Acoustic Neuroma

Acoustic Neuroma (aka vestibular schwannoma) is a noncancerous and usually slow-growing tumor found on the main nerve that leads from your inner ear to your brain. Pressure from the neuroma can cause hearing loss, ringing in your ear, balance problems, facial numbness or muscle weakness. 

In rare cases, the tumor can become large enough to press against the brain, interfering with important functions. There are various nerves in the brain (cranial nerves) that serve a purpose for speech or for hearing – both relevant to communication. If pressure from the tumor, or damage to the brain tissue from surgical removal impacts these nerves, difficulties may arise with:

· hearing
· speech sound discrimination
· inability to speak clearly due to facial weakness
· facial expression; facial drooping
· chewing and swallowing

The speech-language pathologist may be a part of the acoustic neuroma patient’s multidisciplinary treatment team if concerns arise related to speech, facial movement, and/or chewing/swallowing.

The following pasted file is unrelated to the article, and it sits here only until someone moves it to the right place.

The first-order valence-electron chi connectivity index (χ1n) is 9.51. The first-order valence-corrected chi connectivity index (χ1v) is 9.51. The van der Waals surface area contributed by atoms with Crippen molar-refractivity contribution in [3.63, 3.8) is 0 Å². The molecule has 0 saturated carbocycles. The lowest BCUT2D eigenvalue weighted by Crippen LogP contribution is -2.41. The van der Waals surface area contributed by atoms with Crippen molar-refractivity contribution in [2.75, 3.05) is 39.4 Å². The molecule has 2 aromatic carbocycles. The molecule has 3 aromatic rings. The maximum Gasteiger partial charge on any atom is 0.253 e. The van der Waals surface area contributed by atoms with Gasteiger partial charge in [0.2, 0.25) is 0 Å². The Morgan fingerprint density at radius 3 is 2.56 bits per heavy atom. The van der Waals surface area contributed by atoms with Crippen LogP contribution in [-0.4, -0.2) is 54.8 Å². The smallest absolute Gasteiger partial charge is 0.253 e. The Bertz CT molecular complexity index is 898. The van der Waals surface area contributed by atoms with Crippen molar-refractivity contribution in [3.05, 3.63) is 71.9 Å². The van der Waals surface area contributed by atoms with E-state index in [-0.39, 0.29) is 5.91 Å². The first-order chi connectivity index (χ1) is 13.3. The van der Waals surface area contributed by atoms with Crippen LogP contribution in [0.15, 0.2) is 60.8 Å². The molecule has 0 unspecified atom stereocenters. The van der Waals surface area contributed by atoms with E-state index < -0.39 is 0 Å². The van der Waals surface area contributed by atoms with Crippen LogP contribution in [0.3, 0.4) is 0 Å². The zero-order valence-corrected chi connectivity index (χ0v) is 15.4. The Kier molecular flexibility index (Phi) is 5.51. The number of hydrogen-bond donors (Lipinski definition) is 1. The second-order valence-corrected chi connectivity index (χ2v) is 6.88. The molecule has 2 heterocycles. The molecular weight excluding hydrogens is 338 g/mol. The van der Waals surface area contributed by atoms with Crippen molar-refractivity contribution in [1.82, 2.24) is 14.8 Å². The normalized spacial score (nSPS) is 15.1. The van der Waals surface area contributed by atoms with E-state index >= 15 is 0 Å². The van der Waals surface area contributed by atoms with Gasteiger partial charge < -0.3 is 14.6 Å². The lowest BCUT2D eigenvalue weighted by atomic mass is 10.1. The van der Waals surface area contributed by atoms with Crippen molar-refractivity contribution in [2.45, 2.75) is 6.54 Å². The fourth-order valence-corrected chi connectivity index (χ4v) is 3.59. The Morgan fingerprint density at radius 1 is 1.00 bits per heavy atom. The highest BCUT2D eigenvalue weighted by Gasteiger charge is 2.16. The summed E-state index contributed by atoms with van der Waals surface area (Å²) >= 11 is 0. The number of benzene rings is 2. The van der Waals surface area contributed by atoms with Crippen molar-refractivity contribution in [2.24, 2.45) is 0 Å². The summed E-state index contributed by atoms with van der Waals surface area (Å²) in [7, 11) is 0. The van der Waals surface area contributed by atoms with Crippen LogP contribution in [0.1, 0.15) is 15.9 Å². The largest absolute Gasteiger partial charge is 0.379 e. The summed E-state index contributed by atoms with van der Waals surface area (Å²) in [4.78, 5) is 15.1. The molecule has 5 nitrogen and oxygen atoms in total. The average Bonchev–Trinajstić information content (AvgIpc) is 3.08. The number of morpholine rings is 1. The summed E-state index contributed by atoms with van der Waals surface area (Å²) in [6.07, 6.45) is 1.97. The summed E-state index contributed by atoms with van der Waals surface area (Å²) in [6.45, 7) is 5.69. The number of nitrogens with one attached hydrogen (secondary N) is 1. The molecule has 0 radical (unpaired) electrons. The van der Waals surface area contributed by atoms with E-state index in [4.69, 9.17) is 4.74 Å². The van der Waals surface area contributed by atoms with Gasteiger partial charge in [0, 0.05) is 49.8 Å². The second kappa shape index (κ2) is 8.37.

Related therapies to treat this condition:

Brain Injury/Stroke Groups

We do our best to match individuals with others who will help to foster improvement of communication in the best way possible.

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Cognitive Communication Therapy

Therapy for cognitive communication focuses on the underlying cognitive processes that can impact a person’s overall communication.

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Communication Intermediary Services

Accessing police, legal, and justice services when you are experiencing a speech or language difficulty can be challenging and could have serious consequences if the individuals...

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Group Therapy

Group therapy is a fun and functional way to learn new skills and practice goals in a realistic setting.

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This tool objectively evaluates and measures tongue and lip strength and endurance in those who have issues with oral function.

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The Aphasia Gym

Aphasia is a communication problem following a stroke or brain injury that affects the language areas of the brain. 

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